In conclusion, given the legal regime in Israel, such exposure might be extremely considerable for any international or foreign business. It would, therefore, be vital and as a consequence of real value to plan the strategy of disengagement/termination of the business with the domestic counterpart in Israel, in advance and prior to executing it, and there are, indeed, adequate and wise strategies that may be implemented for the best result.
Make law-not settlements!
That was the concluding remark of our Litigation partner Benjamin Leventhal in a DRI conference panel on -whether to settle cases or not-in court and arbitration.
Adv. Leventhal insisted on the observation that court systems worldwide are missing their goal -of conducting trials in pursuit for justice- by urging parties to settle cases, whereas a common outcome of a settlement is that the client is not happy – and if so – and there is a reasonable case – why settle then?!
The panel that was held along wish international litigation colleagues Michelle Glassman Bock and Facundo Viel Temperley, and moderated by Karin Graf, was applaud by the big and distinguished audience.
Additional term in the national disciplinary institute of the Israeli Bar
SGL congratulates our litigation partner Benjamin Leventhal, for being chosen for an additional term as judge in the national disciplinary institute of the Israeli Bar.
staying on guard of the ethics of our marvelous profession.
boycotting or calling for boycott of Israeli businesses, products, cultural or academics, may be sued for damages in court. As published in an article of our litigation partner, Adv. Benjamin Leventhal on Ynet news
Litigation partner Benjamin Leventhal in an insightful article Re intenational arbitration published worldwide via legalmondo.
International Arbitration – 7 Essentials
Arbitration could be a strange world of wonders, but, on the other hand, if mastered professionally in the first place while planning and managing the process, arbitration could turn out to be a process that will be directed towards a winning strategy.
Much can be written about the arbitration process, but this article attempts to pinpoint 7 essentials that are a must in the tool box and knowledge of the arbitration lawyer.
1 – You must control your arbitral procedure – This may seem rather trivial. However, time and again, cases such as those this writer has scrutinized or managed indicate that when counsels who are aware of the “technicalities” and plan for them, they gain considerable advantages or at least control of the international arbitration.
2 – Precisely define your arbitration agreement/clauses – This essential cannot be emphasized enough, as to its importance and great impact over the arbitral process. This preliminary phase of any arbitration process – which is always based upon some kind of consent granting the jurisdiction to an arbitral tribunal – is the key for safeguarding interests.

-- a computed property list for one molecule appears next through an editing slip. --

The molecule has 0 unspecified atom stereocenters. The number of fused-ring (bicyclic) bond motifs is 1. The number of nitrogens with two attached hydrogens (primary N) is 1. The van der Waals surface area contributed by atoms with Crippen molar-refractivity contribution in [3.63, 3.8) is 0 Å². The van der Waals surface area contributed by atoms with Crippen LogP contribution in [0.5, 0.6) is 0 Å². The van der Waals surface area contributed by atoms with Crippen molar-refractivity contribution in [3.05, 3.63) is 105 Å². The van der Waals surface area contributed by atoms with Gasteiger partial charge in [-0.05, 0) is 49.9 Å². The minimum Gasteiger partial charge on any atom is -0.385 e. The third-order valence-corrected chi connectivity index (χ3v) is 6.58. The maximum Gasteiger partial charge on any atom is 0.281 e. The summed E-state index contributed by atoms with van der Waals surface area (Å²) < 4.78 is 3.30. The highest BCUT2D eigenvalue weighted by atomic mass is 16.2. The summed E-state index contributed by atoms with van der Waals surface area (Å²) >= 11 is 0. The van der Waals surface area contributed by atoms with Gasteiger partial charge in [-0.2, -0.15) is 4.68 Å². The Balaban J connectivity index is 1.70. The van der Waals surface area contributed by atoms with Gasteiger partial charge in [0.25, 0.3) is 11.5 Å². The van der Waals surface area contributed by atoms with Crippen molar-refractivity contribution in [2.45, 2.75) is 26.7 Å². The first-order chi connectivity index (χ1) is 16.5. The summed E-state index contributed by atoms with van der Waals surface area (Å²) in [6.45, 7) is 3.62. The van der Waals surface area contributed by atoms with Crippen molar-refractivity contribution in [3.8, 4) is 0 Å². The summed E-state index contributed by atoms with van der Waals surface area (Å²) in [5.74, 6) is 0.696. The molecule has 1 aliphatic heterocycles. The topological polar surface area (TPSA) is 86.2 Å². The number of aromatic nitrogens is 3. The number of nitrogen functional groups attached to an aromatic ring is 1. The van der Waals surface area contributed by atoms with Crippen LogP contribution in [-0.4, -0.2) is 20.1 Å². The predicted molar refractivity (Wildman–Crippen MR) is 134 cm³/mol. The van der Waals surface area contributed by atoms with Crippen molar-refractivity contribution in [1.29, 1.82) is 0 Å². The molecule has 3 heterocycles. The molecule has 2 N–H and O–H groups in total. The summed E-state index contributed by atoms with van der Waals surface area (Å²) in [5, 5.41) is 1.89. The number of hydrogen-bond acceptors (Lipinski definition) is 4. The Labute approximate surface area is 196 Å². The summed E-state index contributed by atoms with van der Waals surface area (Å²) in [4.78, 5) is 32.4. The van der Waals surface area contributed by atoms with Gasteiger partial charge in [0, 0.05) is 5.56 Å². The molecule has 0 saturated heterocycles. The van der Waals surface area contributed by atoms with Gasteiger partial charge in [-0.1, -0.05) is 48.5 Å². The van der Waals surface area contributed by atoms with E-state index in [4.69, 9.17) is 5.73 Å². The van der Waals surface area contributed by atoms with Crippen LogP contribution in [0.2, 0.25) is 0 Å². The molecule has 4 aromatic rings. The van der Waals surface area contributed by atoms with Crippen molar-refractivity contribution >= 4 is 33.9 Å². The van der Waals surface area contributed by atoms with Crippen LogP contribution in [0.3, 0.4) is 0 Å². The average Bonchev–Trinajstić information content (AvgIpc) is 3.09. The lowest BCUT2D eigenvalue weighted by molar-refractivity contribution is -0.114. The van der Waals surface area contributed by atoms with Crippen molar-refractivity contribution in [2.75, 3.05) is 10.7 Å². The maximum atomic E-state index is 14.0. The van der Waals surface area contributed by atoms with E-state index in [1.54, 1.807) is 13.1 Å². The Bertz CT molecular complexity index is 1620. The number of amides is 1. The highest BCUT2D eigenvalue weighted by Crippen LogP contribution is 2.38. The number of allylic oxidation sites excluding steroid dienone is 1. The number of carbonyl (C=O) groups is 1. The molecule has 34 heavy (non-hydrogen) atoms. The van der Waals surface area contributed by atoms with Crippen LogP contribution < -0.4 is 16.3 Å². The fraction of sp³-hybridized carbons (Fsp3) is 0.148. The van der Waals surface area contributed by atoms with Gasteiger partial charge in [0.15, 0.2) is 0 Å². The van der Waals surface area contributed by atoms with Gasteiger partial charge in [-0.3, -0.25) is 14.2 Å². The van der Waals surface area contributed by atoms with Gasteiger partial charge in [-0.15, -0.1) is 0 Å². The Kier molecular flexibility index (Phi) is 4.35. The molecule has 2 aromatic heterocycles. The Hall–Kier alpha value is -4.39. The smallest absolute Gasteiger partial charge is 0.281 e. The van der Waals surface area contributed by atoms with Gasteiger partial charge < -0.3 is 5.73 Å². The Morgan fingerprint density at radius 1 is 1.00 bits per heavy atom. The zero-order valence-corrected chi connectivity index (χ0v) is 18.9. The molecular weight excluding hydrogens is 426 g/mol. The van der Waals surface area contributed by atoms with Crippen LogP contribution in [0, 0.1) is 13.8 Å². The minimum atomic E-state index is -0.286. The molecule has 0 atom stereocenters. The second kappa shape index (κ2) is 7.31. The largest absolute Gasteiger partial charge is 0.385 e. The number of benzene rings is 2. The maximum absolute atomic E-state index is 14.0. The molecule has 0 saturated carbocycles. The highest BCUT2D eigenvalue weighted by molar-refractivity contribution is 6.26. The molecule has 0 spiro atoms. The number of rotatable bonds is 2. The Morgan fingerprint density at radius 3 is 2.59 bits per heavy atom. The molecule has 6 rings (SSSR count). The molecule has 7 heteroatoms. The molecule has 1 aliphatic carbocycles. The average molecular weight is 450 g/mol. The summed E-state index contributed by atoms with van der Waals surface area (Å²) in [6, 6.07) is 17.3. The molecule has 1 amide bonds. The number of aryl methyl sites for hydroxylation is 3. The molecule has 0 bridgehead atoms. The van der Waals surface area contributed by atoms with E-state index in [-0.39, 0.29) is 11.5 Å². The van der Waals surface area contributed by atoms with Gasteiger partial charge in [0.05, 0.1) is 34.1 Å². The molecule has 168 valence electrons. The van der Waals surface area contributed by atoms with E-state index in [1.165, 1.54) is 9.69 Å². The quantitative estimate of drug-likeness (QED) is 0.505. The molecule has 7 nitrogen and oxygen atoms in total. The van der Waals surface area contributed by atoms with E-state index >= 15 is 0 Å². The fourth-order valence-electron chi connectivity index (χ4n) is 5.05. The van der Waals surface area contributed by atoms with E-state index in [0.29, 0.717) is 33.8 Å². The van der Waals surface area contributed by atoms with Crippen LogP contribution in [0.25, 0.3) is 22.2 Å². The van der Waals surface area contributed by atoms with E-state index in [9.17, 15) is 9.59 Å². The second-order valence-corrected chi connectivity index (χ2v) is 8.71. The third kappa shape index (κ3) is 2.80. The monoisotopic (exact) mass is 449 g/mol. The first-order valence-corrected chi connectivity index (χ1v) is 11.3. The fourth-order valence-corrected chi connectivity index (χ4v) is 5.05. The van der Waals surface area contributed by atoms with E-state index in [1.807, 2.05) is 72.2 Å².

3 – Cautiously choose and define the seat of arbitration– The seat of arbitration is not “just” the venue where the arbitration will take place – it is the country whose courts will have jurisdiction over the matters surrounding, supporting and enforcing the arbitration procedure.
This might have crucial relevance, even for the validity of the arbitration agreement itself, since each country has its own internal arbitration laws regulating arbitration and, thus, might interpret validity or non-validity of an arbitration agreement irrespective of the law applying to the arbitration or the intent of the parties initially. For example, some countries may not enforce an arbitration without a signed arbitration agreement, whereas others, such as Israel, might acknowledge consent for arbitration without a written document.
The seat of arbitration may also have a great impact even over interim measures. It is crucial to review what kind of interim measures are possible or impossible according to the law of the seat of the arbitration – some cases revolve around interim measures without which the arbitration might be meaningless.
The seat of arbitration might also have a great impact in light of the public policy in the specific country – which might not enable the validation or enforcement of an arbitral award counter to its public policy principles – and thus make an arbitral award worthless.
4 – Definition of the possible remedies and the exclusion of others – This is another essential that, for some reason, in practice is often overlooked, despite the obvious advantage this might have over the scope of the arbitration. Parties to an arbitration agreement have the power not only to provide the matters that are subject to arbitration and the applicable law, but also to control their legal exposure in arbitration – and, in fact, minimize or maximize it – if they just give thought to remedy definitions, rather than leave it inattentively hanging as a midnight clause.
For instance, a party might define that punitive or tort damages are included or excluded. Similarly, parties can provide to cap possible compensation (such as a certain value of the transaction), all in a manner so that the arbitration process can be navigated solely to what the parties, or any one of them, actually seek. This will contain and minimize the risk of the unexpected or unknown.
In this respect, it is also important to determine clearly what the scope of the arbitral tribunal authority might be – because what is not included might be determined to be excluded.